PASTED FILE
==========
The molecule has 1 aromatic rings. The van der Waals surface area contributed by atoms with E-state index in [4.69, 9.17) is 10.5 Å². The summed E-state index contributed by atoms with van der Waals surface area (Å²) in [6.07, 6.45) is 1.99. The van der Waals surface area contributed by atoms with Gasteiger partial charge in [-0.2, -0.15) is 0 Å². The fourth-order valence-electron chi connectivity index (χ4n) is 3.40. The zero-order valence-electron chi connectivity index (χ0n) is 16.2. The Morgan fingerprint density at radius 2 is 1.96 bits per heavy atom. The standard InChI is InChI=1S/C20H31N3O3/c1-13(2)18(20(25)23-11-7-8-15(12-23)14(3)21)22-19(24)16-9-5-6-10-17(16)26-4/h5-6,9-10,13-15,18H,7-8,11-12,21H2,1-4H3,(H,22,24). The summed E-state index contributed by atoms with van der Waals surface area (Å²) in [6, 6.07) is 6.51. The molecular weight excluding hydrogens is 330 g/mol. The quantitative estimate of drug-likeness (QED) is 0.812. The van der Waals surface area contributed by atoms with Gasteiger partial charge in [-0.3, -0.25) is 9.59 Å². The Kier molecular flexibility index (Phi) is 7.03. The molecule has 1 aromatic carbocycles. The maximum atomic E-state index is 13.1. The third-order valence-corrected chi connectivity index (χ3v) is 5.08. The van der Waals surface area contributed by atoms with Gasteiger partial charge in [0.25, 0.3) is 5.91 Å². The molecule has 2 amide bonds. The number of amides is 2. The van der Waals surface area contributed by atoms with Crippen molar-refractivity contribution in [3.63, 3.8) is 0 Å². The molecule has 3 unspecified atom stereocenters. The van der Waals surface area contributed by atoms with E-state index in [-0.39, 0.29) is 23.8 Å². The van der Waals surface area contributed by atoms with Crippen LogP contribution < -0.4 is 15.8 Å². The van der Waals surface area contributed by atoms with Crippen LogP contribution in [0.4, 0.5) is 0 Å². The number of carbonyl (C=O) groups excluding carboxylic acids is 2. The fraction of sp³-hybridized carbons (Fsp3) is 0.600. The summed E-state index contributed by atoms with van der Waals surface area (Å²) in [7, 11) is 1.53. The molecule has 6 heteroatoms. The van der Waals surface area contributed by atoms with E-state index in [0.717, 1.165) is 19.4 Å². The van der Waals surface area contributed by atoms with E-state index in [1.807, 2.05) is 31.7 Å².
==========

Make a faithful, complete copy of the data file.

The molecule has 1 aromatic rings. The van der Waals surface area contributed by atoms with E-state index in [4.69, 9.17) is 10.5 Å². The summed E-state index contributed by atoms with van der Waals surface area (Å²) in [6.07, 6.45) is 1.99. The van der Waals surface area contributed by atoms with Gasteiger partial charge in [-0.2, -0.15) is 0 Å². The fourth-order valence-electron chi connectivity index (χ4n) is 3.40. The zero-order valence-electron chi connectivity index (χ0n) is 16.2. The Morgan fingerprint density at radius 2 is 1.96 bits per heavy atom. The standard InChI is InChI=1S/C20H31N3O3/c1-13(2)18(20(25)23-11-7-8-15(12-23)14(3)21)22-19(24)16-9-5-6-10-17(16)26-4/h5-6,9-10,13-15,18H,7-8,11-12,21H2,1-4H3,(H,22,24). The summed E-state index contributed by atoms with van der Waals surface area (Å²) in [6, 6.07) is 6.51. The molecular weight excluding hydrogens is 330 g/mol. The quantitative estimate of drug-likeness (QED) is 0.812. The van der Waals surface area contributed by atoms with Gasteiger partial charge in [-0.3, -0.25) is 9.59 Å². The Kier molecular flexibility index (Phi) is 7.03. The molecule has 1 aromatic carbocycles. The maximum atomic E-state index is 13.1. The third-order valence-corrected chi connectivity index (χ3v) is 5.08. The van der Waals surface area contributed by atoms with Gasteiger partial charge in [0.25, 0.3) is 5.91 Å². The molecule has 2 amide bonds. The number of amides is 2. The van der Waals surface area contributed by atoms with Crippen molar-refractivity contribution in [3.63, 3.8) is 0 Å². The molecule has 3 unspecified atom stereocenters. The van der Waals surface area contributed by atoms with E-state index in [-0.39, 0.29) is 23.8 Å². The van der Waals surface area contributed by atoms with Crippen LogP contribution < -0.4 is 15.8 Å². The van der Waals surface area contributed by atoms with Crippen LogP contribution in [0.4, 0.5) is 0 Å². The number of carbonyl (C=O) groups excluding carboxylic acids is 2. The fraction of sp³-hybridized carbons (Fsp3) is 0.600. The summed E-state index contributed by atoms with van der Waals surface area (Å²) in [7, 11) is 1.53. The molecule has 6 heteroatoms. The van der Waals surface area contributed by atoms with E-state index in [0.717, 1.165) is 19.4 Å². The van der Waals surface area contributed by atoms with E-state index in [1.807, 2.05) is 31.7 Å².